Annualised Q1 GDP will shrink, but this does not mean we will see technical recession taking place

Today's labour market and industrial production data support our forecast, in which Poland's GDP will fall by 0.8% YoY in Q1 2023 vs. 2.0% in Q4 2022. They also indicate that the probability of the seasonally-adjusted QoQ GDP shrinking in Q1 is slightly lower. In other words, the set of data published by the GUS today is indicative of a slightly lower likelihood of Poland going into the so-called technical recession understood as the seasonally-adjusted GDP declining for at least two consecutive quarters. It will be possible to assess this likelihood more thoroughly following the tomorrow’s publication of the February data for construction and assembly production and retail sales and after the publication of the business survey data on Poland’s main trade partners (PMI), which is planned for Friday.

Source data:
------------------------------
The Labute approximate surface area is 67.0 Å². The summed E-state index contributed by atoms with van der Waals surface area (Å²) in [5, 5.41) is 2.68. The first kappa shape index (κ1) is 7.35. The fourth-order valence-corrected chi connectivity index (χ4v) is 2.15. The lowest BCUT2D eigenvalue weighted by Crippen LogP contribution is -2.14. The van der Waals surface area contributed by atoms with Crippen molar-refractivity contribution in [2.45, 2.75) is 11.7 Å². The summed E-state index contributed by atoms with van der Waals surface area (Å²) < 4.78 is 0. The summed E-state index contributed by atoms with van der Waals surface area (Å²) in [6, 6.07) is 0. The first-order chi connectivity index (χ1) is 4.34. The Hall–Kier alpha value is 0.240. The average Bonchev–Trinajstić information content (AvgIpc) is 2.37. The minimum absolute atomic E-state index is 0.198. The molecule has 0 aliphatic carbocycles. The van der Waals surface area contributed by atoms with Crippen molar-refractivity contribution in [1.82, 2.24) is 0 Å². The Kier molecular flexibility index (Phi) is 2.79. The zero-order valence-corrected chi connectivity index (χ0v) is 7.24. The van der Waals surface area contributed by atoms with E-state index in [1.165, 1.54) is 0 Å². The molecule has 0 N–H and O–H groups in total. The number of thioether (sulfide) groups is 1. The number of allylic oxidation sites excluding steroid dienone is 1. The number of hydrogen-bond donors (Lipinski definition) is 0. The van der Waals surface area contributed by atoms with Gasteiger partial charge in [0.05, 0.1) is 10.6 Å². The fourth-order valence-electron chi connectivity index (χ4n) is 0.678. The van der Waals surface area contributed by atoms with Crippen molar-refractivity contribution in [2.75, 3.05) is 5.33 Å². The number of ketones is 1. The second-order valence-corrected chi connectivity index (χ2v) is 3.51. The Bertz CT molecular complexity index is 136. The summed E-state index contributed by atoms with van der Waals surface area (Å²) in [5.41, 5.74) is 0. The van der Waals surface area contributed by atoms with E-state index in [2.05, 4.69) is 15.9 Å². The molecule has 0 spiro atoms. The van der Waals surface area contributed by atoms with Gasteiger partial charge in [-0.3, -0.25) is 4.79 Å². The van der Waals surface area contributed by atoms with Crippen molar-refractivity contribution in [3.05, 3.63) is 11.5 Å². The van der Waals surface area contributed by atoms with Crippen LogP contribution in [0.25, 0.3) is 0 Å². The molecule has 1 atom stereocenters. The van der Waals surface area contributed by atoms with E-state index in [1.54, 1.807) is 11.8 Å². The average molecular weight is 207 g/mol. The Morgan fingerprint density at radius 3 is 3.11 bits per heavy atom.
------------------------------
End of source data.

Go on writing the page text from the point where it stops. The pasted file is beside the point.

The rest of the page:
Today’s data is consistent with our “soft landing" scenario for the Polish economy, in which GDP growth in Poland in 2023 will remain positive despite a significant slowdown (1.2% YoY vs. 4.9% in 2022), which nonetheless will not be accompanied by a significant unemployment growth.

In our opinion, today’s data are neutral for the PLN and the yields on Polish bonds.